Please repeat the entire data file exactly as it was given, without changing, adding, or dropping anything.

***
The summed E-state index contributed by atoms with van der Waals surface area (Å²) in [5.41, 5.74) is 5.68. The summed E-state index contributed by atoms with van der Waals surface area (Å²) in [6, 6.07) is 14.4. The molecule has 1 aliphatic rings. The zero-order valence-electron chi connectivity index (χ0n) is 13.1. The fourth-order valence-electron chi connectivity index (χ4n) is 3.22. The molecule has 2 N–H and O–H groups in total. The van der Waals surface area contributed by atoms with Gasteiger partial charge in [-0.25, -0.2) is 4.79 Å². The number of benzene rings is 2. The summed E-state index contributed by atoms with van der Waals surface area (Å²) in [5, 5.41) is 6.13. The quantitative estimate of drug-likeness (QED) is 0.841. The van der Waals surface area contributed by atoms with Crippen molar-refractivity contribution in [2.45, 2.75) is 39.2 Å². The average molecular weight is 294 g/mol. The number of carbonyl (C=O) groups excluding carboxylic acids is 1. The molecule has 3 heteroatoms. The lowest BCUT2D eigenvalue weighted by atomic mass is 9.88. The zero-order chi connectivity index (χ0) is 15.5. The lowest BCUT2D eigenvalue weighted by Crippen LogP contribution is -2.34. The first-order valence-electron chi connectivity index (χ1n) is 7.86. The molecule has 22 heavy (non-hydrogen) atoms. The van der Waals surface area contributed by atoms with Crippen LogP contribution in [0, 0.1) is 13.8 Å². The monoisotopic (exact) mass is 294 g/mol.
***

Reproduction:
The summed E-state index contributed by atoms with van der Waals surface area (Å²) in [5.41, 5.74) is 5.68. The summed E-state index contributed by atoms with van der Waals surface area (Å²) in [6, 6.07) is 14.4. The molecule has 1 aliphatic rings. The zero-order valence-electron chi connectivity index (χ0n) is 13.1. The fourth-order valence-electron chi connectivity index (χ4n) is 3.22. The molecule has 2 N–H and O–H groups in total. The van der Waals surface area contributed by atoms with Gasteiger partial charge in [-0.25, -0.2) is 4.79 Å². The number of benzene rings is 2. The summed E-state index contributed by atoms with van der Waals surface area (Å²) in [5, 5.41) is 6.13. The quantitative estimate of drug-likeness (QED) is 0.841. The van der Waals surface area contributed by atoms with Crippen molar-refractivity contribution in [2.45, 2.75) is 39.2 Å². The average molecular weight is 294 g/mol. The number of carbonyl (C=O) groups excluding carboxylic acids is 1. The molecule has 3 heteroatoms. The lowest BCUT2D eigenvalue weighted by atomic mass is 9.88. The zero-order chi connectivity index (χ0) is 15.5. The lowest BCUT2D eigenvalue weighted by Crippen LogP contribution is -2.34. The first-order valence-electron chi connectivity index (χ1n) is 7.86. The molecule has 22 heavy (non-hydrogen) atoms. The van der Waals surface area contributed by atoms with Crippen LogP contribution in [0, 0.1) is 13.8 Å². The monoisotopic (exact) mass is 294 g/mol.